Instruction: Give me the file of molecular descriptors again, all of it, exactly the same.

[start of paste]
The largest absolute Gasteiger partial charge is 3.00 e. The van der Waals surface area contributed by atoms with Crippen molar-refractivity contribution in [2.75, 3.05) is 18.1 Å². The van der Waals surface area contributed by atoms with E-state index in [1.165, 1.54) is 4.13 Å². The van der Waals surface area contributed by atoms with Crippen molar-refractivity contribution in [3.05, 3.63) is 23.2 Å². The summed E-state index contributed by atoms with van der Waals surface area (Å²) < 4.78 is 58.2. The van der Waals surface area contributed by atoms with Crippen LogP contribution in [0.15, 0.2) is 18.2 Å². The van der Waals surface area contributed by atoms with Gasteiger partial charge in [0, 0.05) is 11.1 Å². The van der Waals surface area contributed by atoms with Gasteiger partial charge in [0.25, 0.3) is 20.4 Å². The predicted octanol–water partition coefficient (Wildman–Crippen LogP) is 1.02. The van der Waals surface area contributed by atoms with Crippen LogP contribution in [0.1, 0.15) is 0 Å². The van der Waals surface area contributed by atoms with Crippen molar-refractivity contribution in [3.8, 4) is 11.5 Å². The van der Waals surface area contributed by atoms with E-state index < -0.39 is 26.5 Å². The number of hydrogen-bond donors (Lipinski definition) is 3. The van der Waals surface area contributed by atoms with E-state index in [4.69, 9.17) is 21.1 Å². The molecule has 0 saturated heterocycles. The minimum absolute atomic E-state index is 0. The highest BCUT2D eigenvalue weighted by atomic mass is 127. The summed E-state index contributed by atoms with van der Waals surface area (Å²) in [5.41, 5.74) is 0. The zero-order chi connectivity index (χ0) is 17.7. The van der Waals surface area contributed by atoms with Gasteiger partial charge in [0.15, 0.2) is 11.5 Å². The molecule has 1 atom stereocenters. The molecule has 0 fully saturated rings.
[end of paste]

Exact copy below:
The largest absolute Gasteiger partial charge is 3.00 e. The van der Waals surface area contributed by atoms with Crippen molar-refractivity contribution in [2.75, 3.05) is 18.1 Å². The van der Waals surface area contributed by atoms with E-state index in [1.165, 1.54) is 4.13 Å². The van der Waals surface area contributed by atoms with Crippen molar-refractivity contribution in [3.05, 3.63) is 23.2 Å². The summed E-state index contributed by atoms with van der Waals surface area (Å²) < 4.78 is 58.2. The van der Waals surface area contributed by atoms with Crippen LogP contribution in [0.15, 0.2) is 18.2 Å². The van der Waals surface area contributed by atoms with Gasteiger partial charge in [0, 0.05) is 11.1 Å². The van der Waals surface area contributed by atoms with Gasteiger partial charge in [0.25, 0.3) is 20.4 Å². The predicted octanol–water partition coefficient (Wildman–Crippen LogP) is 1.02. The van der Waals surface area contributed by atoms with Crippen LogP contribution in [0.1, 0.15) is 0 Å². The van der Waals surface area contributed by atoms with Crippen molar-refractivity contribution in [3.8, 4) is 11.5 Å². The van der Waals surface area contributed by atoms with E-state index < -0.39 is 26.5 Å². The number of hydrogen-bond donors (Lipinski definition) is 3. The van der Waals surface area contributed by atoms with E-state index in [4.69, 9.17) is 21.1 Å². The molecule has 0 saturated heterocycles. The minimum absolute atomic E-state index is 0. The highest BCUT2D eigenvalue weighted by atomic mass is 127. The summed E-state index contributed by atoms with van der Waals surface area (Å²) in [5.41, 5.74) is 0. The zero-order chi connectivity index (χ0) is 17.7. The van der Waals surface area contributed by atoms with Gasteiger partial charge in [0.15, 0.2) is 11.5 Å². The molecule has 1 atom stereocenters. The molecule has 0 fully saturated rings.